Next to bubble baths, a hardcore spin class, and naps, we know that yoga is a top stress buster. But besides helping us power through life's annoyances, this ancient practice can also help curb other wellbeing woes like cramps, stomach issues, and lower back pain.
To find out which poses bring the biggest pain relief, we chatted with yoga instructor Dina Smirnova of Y7 Studio in Brooklyn. Next time you're aching, hop off on the couch and onto the mat, and you'll find comfort in no time.
1. Plank Pose: Bust Period Pain
Start on your knees. Stack the wrists directly underneath the shoulders and press the ground away to keep the back straight and stop the shoulder blades from falling in. Step both feet back, keeping the ankles and big toes together. Smirnova also notes that it's key to engage the core and kegel muscles to get the most out of this pose. Hold the plank for as long as you can, starting at 30 seconds and increasing the time to hike up the challenge. "Plank pose forces you to engage the core and pelvic floor, building strength and control in the muscles around the uterus, which in turn helps beat menstrual cramps and aches," she explains.
2. Eagle Pose: The Hangover Cure
Bending both knees, cross the left leg over the right and wrap the left foot behind the calf of the right leg. Wrap the right arm underneath the left, keeping the shoulders down and relaxed, and pressing the forearms away from the face. Stay in this position, or if you want to up the intensity, bring the elbows to the knees and the chin to the chest. "Eagle pose calls us to bind at the joints and find twists in the body. Naturally, this wrings out the organs and encourages any floating toxins to be eliminated," says Smirnova.
3. Supported Bridge Pose: Ease Lower Back Pain
Lie down on your back and place the feet hip-width distance apart, directly underneath the knees, so you are able to graze the heels with your middle fingers. Press all four corners of each foot into the mat to lift the pelvis up. Place a block underneath the lower back and breathe into the vertebrae of the spine. "A block is super helpful when you have back pain, because it becomes easier to relax the glutes and thus remove any unnecessary tension in the pelvis and lower spine," she says.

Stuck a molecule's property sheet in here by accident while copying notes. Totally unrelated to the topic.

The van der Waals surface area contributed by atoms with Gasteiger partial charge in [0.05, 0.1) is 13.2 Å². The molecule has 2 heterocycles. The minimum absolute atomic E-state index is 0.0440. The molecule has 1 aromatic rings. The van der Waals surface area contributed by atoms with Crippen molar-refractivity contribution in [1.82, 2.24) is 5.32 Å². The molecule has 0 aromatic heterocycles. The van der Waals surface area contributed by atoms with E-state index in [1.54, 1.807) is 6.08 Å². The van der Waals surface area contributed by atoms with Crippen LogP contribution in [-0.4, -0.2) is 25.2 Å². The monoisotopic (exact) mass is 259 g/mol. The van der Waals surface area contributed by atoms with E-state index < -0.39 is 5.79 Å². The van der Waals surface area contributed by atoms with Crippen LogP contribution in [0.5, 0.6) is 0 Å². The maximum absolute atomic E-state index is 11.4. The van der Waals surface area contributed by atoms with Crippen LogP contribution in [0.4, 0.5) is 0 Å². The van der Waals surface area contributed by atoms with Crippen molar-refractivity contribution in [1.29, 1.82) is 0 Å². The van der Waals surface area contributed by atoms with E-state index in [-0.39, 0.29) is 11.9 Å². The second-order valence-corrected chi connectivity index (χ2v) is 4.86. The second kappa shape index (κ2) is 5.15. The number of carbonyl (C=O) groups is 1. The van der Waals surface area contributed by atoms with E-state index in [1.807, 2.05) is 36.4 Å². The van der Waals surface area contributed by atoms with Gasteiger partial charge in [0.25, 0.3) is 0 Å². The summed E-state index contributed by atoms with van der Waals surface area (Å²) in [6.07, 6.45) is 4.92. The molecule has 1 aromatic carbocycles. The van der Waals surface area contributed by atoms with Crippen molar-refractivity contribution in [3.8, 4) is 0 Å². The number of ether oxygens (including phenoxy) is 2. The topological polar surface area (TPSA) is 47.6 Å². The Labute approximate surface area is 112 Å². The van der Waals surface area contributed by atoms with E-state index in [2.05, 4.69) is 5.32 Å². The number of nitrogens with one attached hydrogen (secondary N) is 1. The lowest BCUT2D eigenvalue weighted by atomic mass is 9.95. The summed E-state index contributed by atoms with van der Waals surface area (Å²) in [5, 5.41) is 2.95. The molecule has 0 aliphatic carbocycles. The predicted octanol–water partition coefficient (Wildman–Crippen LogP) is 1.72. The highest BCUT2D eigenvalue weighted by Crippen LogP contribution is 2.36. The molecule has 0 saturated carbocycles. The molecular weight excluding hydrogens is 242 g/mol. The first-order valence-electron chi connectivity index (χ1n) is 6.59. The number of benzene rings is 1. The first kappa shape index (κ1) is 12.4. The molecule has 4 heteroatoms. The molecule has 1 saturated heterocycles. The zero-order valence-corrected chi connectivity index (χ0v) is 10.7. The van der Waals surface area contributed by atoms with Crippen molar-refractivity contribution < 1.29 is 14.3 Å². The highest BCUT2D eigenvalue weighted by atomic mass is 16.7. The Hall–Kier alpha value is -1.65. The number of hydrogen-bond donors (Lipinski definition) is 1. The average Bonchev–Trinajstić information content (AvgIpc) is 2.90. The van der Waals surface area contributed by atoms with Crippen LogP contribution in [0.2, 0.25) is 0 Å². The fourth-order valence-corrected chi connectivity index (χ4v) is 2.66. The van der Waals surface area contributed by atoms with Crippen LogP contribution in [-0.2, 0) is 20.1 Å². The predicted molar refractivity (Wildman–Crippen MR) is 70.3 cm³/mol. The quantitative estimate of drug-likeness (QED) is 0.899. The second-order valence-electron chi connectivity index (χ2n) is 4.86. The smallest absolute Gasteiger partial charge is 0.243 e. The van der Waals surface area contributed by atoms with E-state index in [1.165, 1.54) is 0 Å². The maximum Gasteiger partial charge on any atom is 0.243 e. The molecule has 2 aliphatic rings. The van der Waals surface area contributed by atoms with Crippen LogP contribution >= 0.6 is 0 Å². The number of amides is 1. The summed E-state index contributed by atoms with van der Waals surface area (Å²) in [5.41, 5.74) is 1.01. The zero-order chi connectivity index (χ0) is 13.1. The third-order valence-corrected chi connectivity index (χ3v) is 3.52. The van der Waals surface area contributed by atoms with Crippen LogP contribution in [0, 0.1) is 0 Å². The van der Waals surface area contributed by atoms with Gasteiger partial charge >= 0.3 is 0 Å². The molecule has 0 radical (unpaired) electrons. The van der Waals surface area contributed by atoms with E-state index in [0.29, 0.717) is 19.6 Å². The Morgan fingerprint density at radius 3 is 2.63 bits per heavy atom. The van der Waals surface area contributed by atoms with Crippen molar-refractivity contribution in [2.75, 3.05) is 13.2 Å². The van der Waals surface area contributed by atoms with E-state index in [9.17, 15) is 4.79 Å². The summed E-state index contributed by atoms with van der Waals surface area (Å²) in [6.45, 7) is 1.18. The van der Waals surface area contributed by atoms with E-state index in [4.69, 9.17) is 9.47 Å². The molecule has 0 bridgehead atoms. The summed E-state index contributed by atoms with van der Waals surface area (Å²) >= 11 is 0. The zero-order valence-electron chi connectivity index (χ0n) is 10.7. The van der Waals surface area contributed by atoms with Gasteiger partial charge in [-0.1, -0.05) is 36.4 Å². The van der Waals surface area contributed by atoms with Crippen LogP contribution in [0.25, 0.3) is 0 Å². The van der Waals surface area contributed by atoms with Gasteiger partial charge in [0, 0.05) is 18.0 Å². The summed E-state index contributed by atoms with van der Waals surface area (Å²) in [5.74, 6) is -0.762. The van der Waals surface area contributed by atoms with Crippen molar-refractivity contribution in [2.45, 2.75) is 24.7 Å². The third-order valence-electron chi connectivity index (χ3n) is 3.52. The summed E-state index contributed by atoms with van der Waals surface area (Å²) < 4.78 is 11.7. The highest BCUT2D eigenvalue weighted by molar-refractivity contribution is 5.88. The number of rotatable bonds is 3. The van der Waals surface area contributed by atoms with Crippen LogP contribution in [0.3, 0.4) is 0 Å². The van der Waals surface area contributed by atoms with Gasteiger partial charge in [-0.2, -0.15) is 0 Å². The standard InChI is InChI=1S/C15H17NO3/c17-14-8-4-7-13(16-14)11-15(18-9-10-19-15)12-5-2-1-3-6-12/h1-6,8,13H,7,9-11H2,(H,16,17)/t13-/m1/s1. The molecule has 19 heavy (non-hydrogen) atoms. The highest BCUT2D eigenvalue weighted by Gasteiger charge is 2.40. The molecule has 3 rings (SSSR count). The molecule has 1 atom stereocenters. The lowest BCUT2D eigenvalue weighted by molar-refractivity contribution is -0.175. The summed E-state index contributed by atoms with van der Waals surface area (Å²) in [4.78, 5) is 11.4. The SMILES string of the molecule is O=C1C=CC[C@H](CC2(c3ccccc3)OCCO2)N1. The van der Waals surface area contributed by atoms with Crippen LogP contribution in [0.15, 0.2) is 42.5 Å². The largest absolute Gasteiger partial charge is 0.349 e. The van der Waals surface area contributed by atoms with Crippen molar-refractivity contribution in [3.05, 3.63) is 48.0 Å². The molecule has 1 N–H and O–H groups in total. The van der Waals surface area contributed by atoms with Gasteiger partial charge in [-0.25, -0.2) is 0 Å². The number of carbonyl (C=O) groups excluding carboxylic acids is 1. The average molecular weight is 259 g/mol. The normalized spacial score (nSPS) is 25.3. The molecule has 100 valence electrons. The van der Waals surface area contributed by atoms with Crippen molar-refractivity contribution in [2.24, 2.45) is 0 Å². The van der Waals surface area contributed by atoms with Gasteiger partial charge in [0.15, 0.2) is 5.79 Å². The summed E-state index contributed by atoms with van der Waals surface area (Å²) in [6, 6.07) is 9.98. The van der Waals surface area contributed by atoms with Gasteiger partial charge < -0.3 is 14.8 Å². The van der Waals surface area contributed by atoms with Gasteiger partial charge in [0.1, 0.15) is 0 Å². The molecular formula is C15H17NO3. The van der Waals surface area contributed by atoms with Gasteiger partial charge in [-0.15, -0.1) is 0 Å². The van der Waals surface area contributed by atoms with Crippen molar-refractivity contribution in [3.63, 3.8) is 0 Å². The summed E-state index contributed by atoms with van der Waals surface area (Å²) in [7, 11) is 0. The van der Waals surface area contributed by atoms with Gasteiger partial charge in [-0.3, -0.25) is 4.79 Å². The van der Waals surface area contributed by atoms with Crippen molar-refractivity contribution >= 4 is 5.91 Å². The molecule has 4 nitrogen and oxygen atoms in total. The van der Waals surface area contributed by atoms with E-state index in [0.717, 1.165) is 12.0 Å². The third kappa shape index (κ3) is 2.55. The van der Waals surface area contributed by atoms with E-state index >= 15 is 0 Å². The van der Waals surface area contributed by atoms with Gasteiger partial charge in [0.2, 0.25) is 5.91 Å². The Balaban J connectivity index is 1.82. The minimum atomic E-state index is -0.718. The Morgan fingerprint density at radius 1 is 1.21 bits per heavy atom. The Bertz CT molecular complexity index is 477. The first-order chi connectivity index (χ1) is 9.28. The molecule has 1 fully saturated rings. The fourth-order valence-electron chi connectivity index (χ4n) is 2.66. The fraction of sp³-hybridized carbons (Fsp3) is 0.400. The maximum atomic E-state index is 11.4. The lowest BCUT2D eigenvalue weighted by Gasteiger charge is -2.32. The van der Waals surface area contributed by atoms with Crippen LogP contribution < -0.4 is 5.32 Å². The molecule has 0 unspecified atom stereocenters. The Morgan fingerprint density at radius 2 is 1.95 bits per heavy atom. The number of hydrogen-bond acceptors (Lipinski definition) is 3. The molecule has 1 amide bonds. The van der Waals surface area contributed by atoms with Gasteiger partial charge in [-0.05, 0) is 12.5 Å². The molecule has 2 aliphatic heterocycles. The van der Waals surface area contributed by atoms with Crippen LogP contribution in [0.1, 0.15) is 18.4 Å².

4. Seated Spinal Twist: Calm Indigestion
Keeping both sitz bones (ischial tuberosities) on the ground, cross one leg over the other. Twist the torso to the opposite direction, grabbing the big toe or planting the palm to the foot or outside of the hip. It helps to imagine you are sitting against a wall so you can broaden the shoulders away from one another. "Any twists, especially twists in the mid-back, perk up large organs such as the stomach and intestines, improving their function, which is to digest food," she explains.
5. Modified Hamstring Stretch With Rotation: Zap IT Band and Joint Pain
Keeping the back foot tucked, lengthen the front leg so the knee is straight and the front heel is in line with the hip. Flex the foot as hard as possible and place the pinky toe to the mat. Fold the torso over the externally rotated leg, and keep the core engaged to protect the lower back. "This stretch targets the iliotibial band, a ligament that connects the top of the hip to the knee. Many joint issues stem from IT band tightness, which can pull joints out of alignment and cause pain," she explains.
6. Plow Pose: Chill Out and Focus
Lie on your back and bring the feet overhead, with the toes tucked or untucked. You can keep the legs straight, keep the knees bent, or bring the knees to the outside of the ears. Allow the hips to stack on top of the shoulders, keeping the abdominals engaged, and pressing the chin toward the chest. Hands can be interlaced or rest face up on the sides of the mat. "As an inversion, plow pose calms the brain and thus, relieves stress and encourages the body's relaxation response," she says.
7. Headstand: Amp Up Confidence
Feeling emotionally defeated? This pose could help. Start against a wall. Interlace the fingers, creating a basket-like shape, and place them on the ground, with elbows in a narrow V-shape. Put the head into the basket, using the hands to protect the back. Find a downward facing dog position and continue to walk the feet towards the face until the pelvis and head are in a vertical position. Bring one or both legs overhead, heels flexing hard toward the ceiling. Make sure to keep the ankles attached, with the core and inner thighs engaged the entire time. Smirnova notes that inversions of any sort send new blood and oxygen to the brain. "Also, going upside down causes a literal and metaphoric shift in perspective. Coming into an inversion may seem scary at first, so building up the courage to do so naturally builds confidence," she says.
Image Credit: Fotolia/Mennis2185; Maggie Puniewska